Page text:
Use mobile user testing to benchmark your current mobile UX (user experience). Also use Varvy’s free mobile testing tool to identify mobile SEO issues.
Performance & Pagespeed Optimization for Product Pages
SEO does not recognize the fable of The Tortoise and the Hare. Slow and steady puts you at the back of the race and keeps you there.
One of the main reasons that potential customers will fail to utilize your product page is its speed.
Users are continually expecting faster load times and when your pages don’t meet their expectations, they bounce and leave your page without even viewing your product.
For this reason, Google has made pagespeed one of the ranking factors that they measure a website against. So, if you have a slow loading product page, your rankings will suffer. This is true of both mobile and desktop sites.
You can check the speed of your product page using the PageSpeed Insights tool available from Google. Ensuring that your product page runs at an optimum speed is a basic SEO requirement.
If you find that your product page is loading slowly, there are some things that you can do to fix it:
- Allow browser caching: this means that your product page won’t have to send an HTTP request to the server every time that your customers visit it.
- Optimize the images that you use: large images take longer to load and can slow down your product page. If the image that you have is too big, then you can compress it. Compress Jpeg is a great site for shrinking the file size of your images.
- Check your hosting: You should have uptime above 99.5% and your pageload speeds should be consistent even during high traffic hours. Test these factors to determine if you need to invest in better servers.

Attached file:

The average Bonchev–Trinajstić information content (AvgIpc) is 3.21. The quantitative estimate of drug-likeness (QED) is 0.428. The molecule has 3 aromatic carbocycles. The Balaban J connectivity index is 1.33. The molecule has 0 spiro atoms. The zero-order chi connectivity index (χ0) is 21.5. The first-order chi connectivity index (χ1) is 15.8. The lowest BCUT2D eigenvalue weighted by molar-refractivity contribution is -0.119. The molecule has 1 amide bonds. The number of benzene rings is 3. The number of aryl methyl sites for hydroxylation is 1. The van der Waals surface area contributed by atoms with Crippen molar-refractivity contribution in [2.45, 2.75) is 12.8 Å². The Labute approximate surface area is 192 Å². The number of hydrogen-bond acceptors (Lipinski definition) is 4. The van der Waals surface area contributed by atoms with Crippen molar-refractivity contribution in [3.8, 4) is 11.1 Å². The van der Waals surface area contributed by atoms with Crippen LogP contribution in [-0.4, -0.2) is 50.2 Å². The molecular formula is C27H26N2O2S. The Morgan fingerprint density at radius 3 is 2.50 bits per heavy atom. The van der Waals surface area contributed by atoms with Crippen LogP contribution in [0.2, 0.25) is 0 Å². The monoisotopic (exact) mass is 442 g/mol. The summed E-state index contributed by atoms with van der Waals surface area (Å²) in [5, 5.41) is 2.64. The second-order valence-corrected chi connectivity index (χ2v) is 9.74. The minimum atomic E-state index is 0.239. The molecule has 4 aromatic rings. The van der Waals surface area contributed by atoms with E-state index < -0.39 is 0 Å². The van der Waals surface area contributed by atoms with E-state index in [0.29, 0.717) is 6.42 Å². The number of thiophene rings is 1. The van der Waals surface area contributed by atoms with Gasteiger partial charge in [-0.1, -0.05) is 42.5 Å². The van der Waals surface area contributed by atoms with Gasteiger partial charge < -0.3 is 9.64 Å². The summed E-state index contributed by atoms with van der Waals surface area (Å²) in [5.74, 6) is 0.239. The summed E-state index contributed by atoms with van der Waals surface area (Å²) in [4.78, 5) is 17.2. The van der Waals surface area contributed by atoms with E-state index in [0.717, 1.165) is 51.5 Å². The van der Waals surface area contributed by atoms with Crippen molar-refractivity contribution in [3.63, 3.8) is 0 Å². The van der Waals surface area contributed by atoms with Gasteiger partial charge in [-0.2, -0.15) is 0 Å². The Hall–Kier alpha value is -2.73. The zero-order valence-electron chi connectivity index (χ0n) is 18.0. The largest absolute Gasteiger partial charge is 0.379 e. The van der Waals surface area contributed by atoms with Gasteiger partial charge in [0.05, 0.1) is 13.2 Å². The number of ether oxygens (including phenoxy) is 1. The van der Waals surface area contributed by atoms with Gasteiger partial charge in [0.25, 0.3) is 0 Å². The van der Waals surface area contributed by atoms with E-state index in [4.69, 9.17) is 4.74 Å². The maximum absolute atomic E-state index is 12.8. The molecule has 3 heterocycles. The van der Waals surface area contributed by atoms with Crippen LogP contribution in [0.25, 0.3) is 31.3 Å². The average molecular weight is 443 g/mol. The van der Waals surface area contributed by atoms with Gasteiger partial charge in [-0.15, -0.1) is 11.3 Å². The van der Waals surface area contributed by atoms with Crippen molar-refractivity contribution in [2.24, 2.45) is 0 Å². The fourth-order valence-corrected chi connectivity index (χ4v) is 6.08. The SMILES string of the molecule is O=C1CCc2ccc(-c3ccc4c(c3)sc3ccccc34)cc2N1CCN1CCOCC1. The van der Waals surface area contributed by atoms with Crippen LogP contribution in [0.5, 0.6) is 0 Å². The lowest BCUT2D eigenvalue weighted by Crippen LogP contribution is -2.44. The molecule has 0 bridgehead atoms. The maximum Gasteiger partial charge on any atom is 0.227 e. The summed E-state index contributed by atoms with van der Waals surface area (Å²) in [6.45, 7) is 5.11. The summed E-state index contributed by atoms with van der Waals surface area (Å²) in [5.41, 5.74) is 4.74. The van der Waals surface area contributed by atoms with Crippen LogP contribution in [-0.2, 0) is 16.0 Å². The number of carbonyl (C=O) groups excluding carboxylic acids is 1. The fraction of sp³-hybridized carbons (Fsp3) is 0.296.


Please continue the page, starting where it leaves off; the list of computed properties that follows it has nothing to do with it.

I wrote this more in-depth resource on optimizing your pagespeed for SEO efficiently using free tools. Below are a list of the tools I recommend in the article that you use to optimize your pagespeed performance:
The above tools are free and will help you to fully optimize your ecommerce product page speeds for users and SEO.
Product Page URL Optimization
There was a time when lengthy page URLs were the order of the day for page optimization. Now, though, they’re yesterday’s dinner, congealing round the rim of your trash can.
In order to ensure that the URL for your product page is set up for SEO success, check that it has the following structure:
You want to have all the relevant information, but only the relevant information. It is best to keep your URLs under 100 characters when possible.
Don’t try to crowbar in as many words as possible because search engines will mark it as spammy and kick your SEO where it hurts.
What’s crucial, though, is that the URL for your product page is unique, because if it’s not you risk confusing the search engine and being served a further kick.